Fitting the Climate Lens to Grassland Bird Conservation: Assessing Climate Change Vulnerability Using Demographically-Informed Species Distribution Models

Fiscal Year: 
Project Leader: 
Research Partners: 
Christine Ribic, USGS Wisconsin Cooperative Wildlife Research Unit; Cooperator(s) & Partner(s): Curtice Griffin, University of Massachusetts, Amherst; Scott Hull, Andy Paulios, David Sample, Wisconsin Department of Natural Resources; David King, US Forest Service-Amherst; Katie Koch, Melinda Knutson, Chris Trosen, U.S. Fish and Wildlife Service; David Lorenz, Volker Radeloff, UW-Madison; Rosalind Renfrew, Vermont Center of Ecostudies; David Rugg, US Forest Service-Madison; Susan Skagen, USGS-Fort Collins
Science Themes: 

To develop the framework to identify demographic sensitivities and assess the vulnerability of grassland bird species to future climate change. Objectives are to (1) Develop a strong partnership among managers and researchers to understand how climate change could be accounted for in conservation and management planning for grassland birds throughout the NE CASC region. (2) Develop spatially-explicit and temporally dynamic species distribution models for a select group of grassland birds. (3) Evaluate current “on-the-ground” prairie and grassland management practices and the placement of existing and proposed conservation areas relative to future climate change.

--> View meeting summary for "Grassland Bird Climate Change Vulnerability Assessment Collaborator Meeting"

By incorporating information on future climate change, we have identified regions where Henslow's Sparrows, a species of increasing conservation concern, are likely to face unsuitable conditions for reproduction. In addition, we have identified areas that will serve as likely refugia for this species in the future. We have performed the first-ever exploration of the synergistic effects of weather and grassland patch size, the most common currency of grassland bird conservation and management. We have found that large grasslands serve as an important buffer of extreme temperature and precipitation on grassland bird nesting success, which provided an additional rationale for focusing effort on increasing grassland patch size for grassland bird conservation.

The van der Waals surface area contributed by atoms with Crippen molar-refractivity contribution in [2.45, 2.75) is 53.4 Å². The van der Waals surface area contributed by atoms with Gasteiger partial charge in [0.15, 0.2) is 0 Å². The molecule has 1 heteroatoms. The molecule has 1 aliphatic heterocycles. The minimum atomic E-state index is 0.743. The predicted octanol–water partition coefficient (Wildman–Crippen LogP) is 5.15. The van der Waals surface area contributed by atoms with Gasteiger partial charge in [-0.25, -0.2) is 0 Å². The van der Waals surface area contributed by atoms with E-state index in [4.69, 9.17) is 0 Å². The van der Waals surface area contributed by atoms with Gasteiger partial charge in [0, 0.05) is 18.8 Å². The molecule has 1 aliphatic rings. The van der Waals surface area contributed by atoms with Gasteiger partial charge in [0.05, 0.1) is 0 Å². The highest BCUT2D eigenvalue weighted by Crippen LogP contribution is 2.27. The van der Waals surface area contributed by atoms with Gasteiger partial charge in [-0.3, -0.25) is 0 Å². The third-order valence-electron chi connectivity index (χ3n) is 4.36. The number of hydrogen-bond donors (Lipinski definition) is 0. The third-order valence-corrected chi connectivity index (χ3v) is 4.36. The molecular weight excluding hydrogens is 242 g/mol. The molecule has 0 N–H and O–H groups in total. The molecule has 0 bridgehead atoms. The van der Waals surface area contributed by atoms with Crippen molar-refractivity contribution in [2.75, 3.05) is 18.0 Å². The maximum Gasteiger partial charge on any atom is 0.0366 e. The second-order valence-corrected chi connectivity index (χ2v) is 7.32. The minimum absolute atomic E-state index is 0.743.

• Zuckerberg et al. Assessing the vulnerability of wildlife to climate change. 78th Annual Midwest Fish and Wildlife Conference, Milwaukee, WI, 30 December 2018

  • Zuckerberg, B. Application of climate response models to bird conservation in the Americas. North American Ornithological Conference. August 2016

  • Zuckerberg, B. C. Ribic, and L. McCauley. 2015. Assessing Climate Change Vulnerability of Grassland Birds Using Demographically Informed Species Distribution Models. Central Hardwoods Joint Venture technical committee. March 2016